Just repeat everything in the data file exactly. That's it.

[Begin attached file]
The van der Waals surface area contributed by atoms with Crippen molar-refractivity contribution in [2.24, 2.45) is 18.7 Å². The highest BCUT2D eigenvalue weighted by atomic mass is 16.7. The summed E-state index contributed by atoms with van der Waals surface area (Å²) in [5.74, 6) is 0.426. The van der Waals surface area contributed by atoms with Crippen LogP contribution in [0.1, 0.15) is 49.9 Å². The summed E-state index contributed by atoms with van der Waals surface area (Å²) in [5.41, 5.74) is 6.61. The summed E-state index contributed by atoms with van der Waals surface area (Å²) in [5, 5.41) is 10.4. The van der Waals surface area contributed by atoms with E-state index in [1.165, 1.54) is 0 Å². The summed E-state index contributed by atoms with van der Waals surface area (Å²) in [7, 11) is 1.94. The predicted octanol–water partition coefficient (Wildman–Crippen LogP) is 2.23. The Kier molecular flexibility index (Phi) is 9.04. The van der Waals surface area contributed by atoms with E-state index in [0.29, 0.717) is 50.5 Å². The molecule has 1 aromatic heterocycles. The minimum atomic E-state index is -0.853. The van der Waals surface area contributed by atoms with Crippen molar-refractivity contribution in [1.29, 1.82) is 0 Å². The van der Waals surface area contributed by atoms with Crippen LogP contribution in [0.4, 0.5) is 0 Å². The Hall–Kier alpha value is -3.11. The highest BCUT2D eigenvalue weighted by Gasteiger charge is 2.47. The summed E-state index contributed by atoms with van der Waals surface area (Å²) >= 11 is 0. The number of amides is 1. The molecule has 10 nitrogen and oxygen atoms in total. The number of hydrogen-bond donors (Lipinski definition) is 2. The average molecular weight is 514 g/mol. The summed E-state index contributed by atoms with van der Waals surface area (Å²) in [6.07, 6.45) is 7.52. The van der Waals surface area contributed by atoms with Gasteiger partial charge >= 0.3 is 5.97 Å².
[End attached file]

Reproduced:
The van der Waals surface area contributed by atoms with Crippen molar-refractivity contribution in [2.24, 2.45) is 18.7 Å². The highest BCUT2D eigenvalue weighted by atomic mass is 16.7. The summed E-state index contributed by atoms with van der Waals surface area (Å²) in [5.74, 6) is 0.426. The van der Waals surface area contributed by atoms with Crippen LogP contribution in [0.1, 0.15) is 49.9 Å². The summed E-state index contributed by atoms with van der Waals surface area (Å²) in [5.41, 5.74) is 6.61. The summed E-state index contributed by atoms with van der Waals surface area (Å²) in [5, 5.41) is 10.4. The van der Waals surface area contributed by atoms with E-state index in [1.165, 1.54) is 0 Å². The summed E-state index contributed by atoms with van der Waals surface area (Å²) in [7, 11) is 1.94. The predicted octanol–water partition coefficient (Wildman–Crippen LogP) is 2.23. The Kier molecular flexibility index (Phi) is 9.04. The van der Waals surface area contributed by atoms with E-state index in [0.29, 0.717) is 50.5 Å². The molecule has 1 aromatic heterocycles. The minimum atomic E-state index is -0.853. The van der Waals surface area contributed by atoms with Crippen molar-refractivity contribution in [1.29, 1.82) is 0 Å². The van der Waals surface area contributed by atoms with Crippen LogP contribution in [0.4, 0.5) is 0 Å². The Hall–Kier alpha value is -3.11. The highest BCUT2D eigenvalue weighted by Gasteiger charge is 2.47. The summed E-state index contributed by atoms with van der Waals surface area (Å²) >= 11 is 0. The number of amides is 1. The molecule has 10 nitrogen and oxygen atoms in total. The number of hydrogen-bond donors (Lipinski definition) is 2. The average molecular weight is 514 g/mol. The summed E-state index contributed by atoms with van der Waals surface area (Å²) in [6.07, 6.45) is 7.52. The van der Waals surface area contributed by atoms with Gasteiger partial charge >= 0.3 is 5.97 Å².